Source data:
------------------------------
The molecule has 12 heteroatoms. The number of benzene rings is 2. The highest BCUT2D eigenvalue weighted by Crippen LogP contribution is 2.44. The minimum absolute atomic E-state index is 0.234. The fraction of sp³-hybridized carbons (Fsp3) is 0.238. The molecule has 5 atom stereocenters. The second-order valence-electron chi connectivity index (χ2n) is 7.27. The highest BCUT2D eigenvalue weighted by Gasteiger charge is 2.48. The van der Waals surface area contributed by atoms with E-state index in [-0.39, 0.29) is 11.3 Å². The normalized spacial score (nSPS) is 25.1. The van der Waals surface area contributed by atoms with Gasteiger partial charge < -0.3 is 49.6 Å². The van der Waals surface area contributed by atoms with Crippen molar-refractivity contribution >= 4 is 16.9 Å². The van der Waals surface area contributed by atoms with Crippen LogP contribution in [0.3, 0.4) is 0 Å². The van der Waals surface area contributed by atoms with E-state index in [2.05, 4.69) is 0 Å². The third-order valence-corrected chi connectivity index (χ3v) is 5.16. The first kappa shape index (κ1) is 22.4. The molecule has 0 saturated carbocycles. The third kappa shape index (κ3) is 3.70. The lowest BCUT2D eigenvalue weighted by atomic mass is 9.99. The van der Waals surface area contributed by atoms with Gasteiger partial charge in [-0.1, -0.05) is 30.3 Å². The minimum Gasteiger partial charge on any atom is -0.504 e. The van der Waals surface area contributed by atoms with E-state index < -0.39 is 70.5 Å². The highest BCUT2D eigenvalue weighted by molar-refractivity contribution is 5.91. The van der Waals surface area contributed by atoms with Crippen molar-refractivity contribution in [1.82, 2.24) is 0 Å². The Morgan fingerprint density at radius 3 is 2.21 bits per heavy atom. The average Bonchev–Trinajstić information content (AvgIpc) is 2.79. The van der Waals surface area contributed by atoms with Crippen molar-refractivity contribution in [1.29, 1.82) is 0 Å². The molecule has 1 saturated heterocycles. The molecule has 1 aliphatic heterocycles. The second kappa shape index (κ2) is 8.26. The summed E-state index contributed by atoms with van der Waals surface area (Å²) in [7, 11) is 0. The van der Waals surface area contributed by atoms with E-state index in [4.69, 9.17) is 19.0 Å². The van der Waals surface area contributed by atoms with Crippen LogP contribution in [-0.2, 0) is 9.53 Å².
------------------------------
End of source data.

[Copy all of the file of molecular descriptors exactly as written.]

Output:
The molecule has 12 heteroatoms. The number of benzene rings is 2. The highest BCUT2D eigenvalue weighted by Crippen LogP contribution is 2.44. The minimum absolute atomic E-state index is 0.234. The fraction of sp³-hybridized carbons (Fsp3) is 0.238. The molecule has 5 atom stereocenters. The second-order valence-electron chi connectivity index (χ2n) is 7.27. The highest BCUT2D eigenvalue weighted by Gasteiger charge is 2.48. The van der Waals surface area contributed by atoms with E-state index in [-0.39, 0.29) is 11.3 Å². The normalized spacial score (nSPS) is 25.1. The van der Waals surface area contributed by atoms with Gasteiger partial charge < -0.3 is 49.6 Å². The van der Waals surface area contributed by atoms with Crippen molar-refractivity contribution >= 4 is 16.9 Å². The van der Waals surface area contributed by atoms with Crippen LogP contribution in [0.3, 0.4) is 0 Å². The van der Waals surface area contributed by atoms with E-state index in [2.05, 4.69) is 0 Å². The third-order valence-corrected chi connectivity index (χ3v) is 5.16. The first kappa shape index (κ1) is 22.4. The molecule has 0 saturated carbocycles. The third kappa shape index (κ3) is 3.70. The lowest BCUT2D eigenvalue weighted by atomic mass is 9.99. The van der Waals surface area contributed by atoms with Gasteiger partial charge in [-0.1, -0.05) is 30.3 Å². The minimum Gasteiger partial charge on any atom is -0.504 e. The van der Waals surface area contributed by atoms with E-state index < -0.39 is 70.5 Å². The highest BCUT2D eigenvalue weighted by molar-refractivity contribution is 5.91. The van der Waals surface area contributed by atoms with Crippen molar-refractivity contribution in [1.82, 2.24) is 0 Å². The Morgan fingerprint density at radius 3 is 2.21 bits per heavy atom. The average Bonchev–Trinajstić information content (AvgIpc) is 2.79. The van der Waals surface area contributed by atoms with Crippen molar-refractivity contribution in [1.29, 1.82) is 0 Å². The molecule has 1 saturated heterocycles. The molecule has 1 aliphatic heterocycles. The second kappa shape index (κ2) is 8.26. The summed E-state index contributed by atoms with van der Waals surface area (Å²) in [7, 11) is 0. The van der Waals surface area contributed by atoms with E-state index in [4.69, 9.17) is 19.0 Å². The van der Waals surface area contributed by atoms with Crippen LogP contribution in [-0.2, 0) is 9.53 Å².